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Replay: Patriots Unfiltered Mon Jun 01 | 12:00 AM - 11:59 PM

Ask PFW: Still stunned

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Hi guys, I am a Pats fan based in Edinburgh, Scotland. It's great to be able to keep up to date via this great website. I am still devastated by the SB defeat and I still cannot understand how we managed to lose that game. I know we have to move on so I am looking to the draft and free agency. Our offense is still the best (on paper) but I think the defense needs to be strengthened especially if Teddy [Bruschi], Junior [Seau] and Asante [Samuel] leave. Will Bill [Belichick] trade down for our first round pick? Any thoughts on this?
Alison Beckest

As Belichick himself said in a conference call two days after the Super Bowl loss – and Alison has clearly already done – it's time to turn to 2008. I think the roster could look different on both sides of the ball next year, especially at wide receiver, linebacker and in the secondary. In terms of the draft, ideally I do think the best-case scenario might be to trade down from the seventh pick. But doing that might not be that easy. This draft seems to be deeper than it is top-heavy. That means more teams may be looking to move down and fewer looking to move up. And even if a team is looking to move up for a certain player the value may not be what the Patriots have in mind. It sounds easy to just say New England should trade down, but it takes two to tango. If the team stays at the No. 7 spot my first inclination is that the pick could be used on a cornerback, but that's just my gut feeling and prior to all our draft preparation work here at PFW.

Do you know when the NFL/Patriots will post the official schedule for the 2008 Season?Michael Cunningham

The schedule is announced by the NFL in first part of April. While no date has been set for the announcement, last year's came on April 11.
Andy Hart

Now I know that Asante Samuel is a good cornerback, but is he great? On that last drive [of the Super Bowl] he had a gimmie interception and let it and the Super Bowl bounce off his Pro Bowl hands. There are many reasons why that Pats lost that game, but this one really sticks out to me. Now he is going to hit the free agent market and his agent is going to do his job to tout him as the best cover corner in the league and Asante is finally going to "get paid". That play to me says your good, but not as "prime time" as you might think.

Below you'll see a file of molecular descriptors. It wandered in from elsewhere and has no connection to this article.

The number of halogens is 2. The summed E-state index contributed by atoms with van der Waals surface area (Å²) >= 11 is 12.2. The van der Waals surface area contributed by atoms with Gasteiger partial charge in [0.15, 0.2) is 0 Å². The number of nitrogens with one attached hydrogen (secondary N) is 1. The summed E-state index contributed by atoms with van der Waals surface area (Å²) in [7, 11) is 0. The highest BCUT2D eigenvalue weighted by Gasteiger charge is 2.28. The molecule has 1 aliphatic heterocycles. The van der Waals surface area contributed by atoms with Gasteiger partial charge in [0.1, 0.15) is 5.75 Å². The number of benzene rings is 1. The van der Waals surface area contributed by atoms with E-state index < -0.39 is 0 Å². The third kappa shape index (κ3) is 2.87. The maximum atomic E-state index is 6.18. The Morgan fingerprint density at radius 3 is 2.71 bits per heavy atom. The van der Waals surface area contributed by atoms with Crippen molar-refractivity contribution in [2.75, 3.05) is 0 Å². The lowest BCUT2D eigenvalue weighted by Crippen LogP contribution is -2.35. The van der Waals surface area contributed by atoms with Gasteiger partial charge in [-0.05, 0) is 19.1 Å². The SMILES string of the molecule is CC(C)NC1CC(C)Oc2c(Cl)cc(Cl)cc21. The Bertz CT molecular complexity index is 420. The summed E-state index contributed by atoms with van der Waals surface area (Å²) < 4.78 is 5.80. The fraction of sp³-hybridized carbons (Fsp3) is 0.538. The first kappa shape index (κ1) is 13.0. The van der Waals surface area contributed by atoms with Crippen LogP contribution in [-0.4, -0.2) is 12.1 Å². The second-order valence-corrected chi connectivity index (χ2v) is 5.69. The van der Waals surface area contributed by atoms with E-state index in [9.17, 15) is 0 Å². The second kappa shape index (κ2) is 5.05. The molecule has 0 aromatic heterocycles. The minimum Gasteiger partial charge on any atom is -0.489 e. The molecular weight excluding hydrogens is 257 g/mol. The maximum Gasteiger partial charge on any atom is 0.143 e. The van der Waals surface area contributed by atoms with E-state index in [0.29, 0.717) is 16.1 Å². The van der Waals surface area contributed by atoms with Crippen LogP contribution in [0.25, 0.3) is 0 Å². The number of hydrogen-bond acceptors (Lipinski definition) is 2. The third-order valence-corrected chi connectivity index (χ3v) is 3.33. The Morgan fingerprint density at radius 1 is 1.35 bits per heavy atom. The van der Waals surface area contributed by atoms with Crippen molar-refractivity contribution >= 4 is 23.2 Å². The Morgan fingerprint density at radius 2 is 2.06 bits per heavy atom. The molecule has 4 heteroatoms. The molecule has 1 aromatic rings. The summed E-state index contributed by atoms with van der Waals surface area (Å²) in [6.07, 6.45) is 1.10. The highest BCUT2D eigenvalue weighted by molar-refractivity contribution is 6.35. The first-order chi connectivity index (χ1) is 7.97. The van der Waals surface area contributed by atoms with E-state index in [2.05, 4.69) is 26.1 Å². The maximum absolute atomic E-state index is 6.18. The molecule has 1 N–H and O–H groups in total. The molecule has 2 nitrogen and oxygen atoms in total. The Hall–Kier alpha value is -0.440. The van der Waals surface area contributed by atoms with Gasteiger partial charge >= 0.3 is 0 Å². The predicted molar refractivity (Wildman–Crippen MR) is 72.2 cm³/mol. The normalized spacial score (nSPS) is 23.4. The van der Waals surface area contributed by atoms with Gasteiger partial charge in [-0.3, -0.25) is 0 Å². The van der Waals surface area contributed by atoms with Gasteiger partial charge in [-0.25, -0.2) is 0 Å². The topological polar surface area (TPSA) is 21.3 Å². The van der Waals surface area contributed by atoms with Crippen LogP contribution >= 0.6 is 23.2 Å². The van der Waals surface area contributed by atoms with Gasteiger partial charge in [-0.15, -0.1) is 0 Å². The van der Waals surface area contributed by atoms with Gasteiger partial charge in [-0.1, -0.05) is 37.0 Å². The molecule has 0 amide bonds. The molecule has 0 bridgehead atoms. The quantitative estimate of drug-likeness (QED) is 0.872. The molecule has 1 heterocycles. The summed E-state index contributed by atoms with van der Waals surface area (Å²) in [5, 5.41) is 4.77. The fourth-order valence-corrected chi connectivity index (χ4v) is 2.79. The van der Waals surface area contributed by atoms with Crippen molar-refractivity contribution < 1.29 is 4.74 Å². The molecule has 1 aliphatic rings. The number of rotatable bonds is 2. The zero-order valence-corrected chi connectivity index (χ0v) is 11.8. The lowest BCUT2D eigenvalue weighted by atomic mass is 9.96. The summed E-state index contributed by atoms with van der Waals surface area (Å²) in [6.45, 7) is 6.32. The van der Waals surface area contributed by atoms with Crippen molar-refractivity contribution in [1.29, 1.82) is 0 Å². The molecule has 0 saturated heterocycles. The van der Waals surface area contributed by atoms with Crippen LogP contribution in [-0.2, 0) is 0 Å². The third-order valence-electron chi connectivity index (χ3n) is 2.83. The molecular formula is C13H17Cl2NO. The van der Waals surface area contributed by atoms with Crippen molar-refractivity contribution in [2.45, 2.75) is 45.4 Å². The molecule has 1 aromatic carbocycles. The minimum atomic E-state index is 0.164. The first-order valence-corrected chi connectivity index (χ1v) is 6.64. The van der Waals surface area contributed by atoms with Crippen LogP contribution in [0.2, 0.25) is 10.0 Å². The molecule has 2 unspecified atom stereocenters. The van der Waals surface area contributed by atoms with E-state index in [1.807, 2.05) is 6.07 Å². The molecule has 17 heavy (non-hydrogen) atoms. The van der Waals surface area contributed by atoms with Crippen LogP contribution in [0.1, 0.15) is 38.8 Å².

Marc Nailor

There is no question that play was disappointing and no one was more disappointed than Samuel himself. He's admitted he misjudged his jump and that if he wants to be considered one of the best in the game he has to come down with that interception when his team needed it most. That said, Samuel is one of the top corners in the league and will be one of the top free-agent prizes come March. He said last week at the Pro Bowl that he's looking for a "blockbuster" contract. Numbers like $100 million have already been thrown around the media. Maybe the number would be even bigger had he come down with that interception that would have given the Patriots another Super Bowl title. He didn't but he's still going to get paid because he's proven over the last few years that he really is one of the best in the game.
Andy Hart

This week's Sports Illustrated shows a picture of Richard Seymour clearly being held (collared) by a Giant lineman and is right next to an exposed Manning--if that isn't holding then nothing is. It must be incredibly frustrating for Seymour and the Pats considering that was the play of the game—the David Tyree play. What is the referee looking at???Andrew Yarumian

This is just one of many sour, poor-sport emails we've gotten at Ask PFW complaining about the officials in Super Bowl XLII. In my opinion the crew did a very good job in the game. Did they keep the flags in their pockets at times? Probably. Was it pretty consistent? Yes. As the old saying goes, holding could be called on any play in any game. Officials are human and miss calls. It's part of the game. What was the official watching when they didn't call a leg whip on Mike Vrabel in the AFC title game, you know, on the Asante Samuel interception that helped sway momentum in the Patriots direction? The Giants were the better team on Sunday. Justin Tuck and his fellow linemen were the best unit on the field and they controlled most of the game. As a wise man once told me, "It is what it is."
Andy Hart